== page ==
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Venkata Kishore Neppalli, Murilo Cerqueira Medeiros, Cornelia Caragea, Doina Caragea, Andrea Tapia, & Shane Halse. (2016). Retweetability Analysis and Prediction during Hurricane Sandy. In A. Tapia, P. Antunes, V.A. Bañuls, K. Moore, & J. Porto (Eds.), ISCRAM 2016 Conference Proceedings – 13th International Conference on Information Systems for Crisis Response and Management. Rio de Janeiro, Brasil: Federal University of Rio de Janeiro.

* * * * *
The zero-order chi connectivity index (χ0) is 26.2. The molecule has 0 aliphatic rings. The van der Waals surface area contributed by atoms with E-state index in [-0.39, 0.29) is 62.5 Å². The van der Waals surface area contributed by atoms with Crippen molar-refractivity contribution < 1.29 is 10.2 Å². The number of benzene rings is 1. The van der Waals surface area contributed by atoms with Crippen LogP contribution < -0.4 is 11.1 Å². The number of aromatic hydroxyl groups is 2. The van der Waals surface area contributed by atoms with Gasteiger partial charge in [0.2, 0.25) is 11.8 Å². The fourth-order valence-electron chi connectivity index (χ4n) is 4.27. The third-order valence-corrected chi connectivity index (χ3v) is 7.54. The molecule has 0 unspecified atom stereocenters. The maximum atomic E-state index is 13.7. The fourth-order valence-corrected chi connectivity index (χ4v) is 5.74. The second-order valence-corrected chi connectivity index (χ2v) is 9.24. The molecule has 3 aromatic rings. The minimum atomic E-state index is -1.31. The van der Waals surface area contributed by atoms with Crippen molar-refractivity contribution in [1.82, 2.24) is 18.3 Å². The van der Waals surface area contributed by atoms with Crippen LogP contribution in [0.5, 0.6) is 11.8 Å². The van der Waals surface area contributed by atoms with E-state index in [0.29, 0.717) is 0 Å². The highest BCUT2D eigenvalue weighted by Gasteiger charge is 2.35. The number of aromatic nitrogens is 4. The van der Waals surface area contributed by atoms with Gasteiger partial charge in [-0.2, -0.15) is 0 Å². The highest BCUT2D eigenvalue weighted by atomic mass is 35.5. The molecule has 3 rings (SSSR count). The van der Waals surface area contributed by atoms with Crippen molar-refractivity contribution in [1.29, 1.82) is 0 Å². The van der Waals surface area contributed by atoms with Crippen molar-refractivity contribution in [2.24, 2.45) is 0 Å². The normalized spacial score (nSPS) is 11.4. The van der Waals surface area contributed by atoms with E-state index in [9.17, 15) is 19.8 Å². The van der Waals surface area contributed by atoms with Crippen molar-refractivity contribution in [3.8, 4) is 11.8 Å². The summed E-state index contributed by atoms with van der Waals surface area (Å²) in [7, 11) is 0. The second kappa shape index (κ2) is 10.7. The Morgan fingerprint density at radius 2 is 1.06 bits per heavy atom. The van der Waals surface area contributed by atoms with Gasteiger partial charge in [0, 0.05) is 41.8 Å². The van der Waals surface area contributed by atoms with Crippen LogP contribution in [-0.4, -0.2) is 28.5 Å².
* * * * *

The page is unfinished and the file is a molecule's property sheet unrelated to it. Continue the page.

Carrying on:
Abstract: Twitter is a very important source for obtaining information, especially during events such as natural disasters. Users can spread information in Twitter either by crafting new posts, which are called “tweets,” or by using retweet mechanism to re-post the previously created tweets. During natural disasters, identifying how likely a tweet is to be highly retweeted is very important since it can help promote the spread of good information in a network such as Twitter, as well as it can help stop the spread of misinformation, when corroborated with approaches that identify trustworthy information or misinformation, respectively. In this paper, we present an analysis on retweeted tweets to determine several aspects affecting retweetability. We then extract features from tweets’ content and user account information and perform experiments to develop models that automatically predict the retweetability of a tweet in the context of the Hurricane Sandy.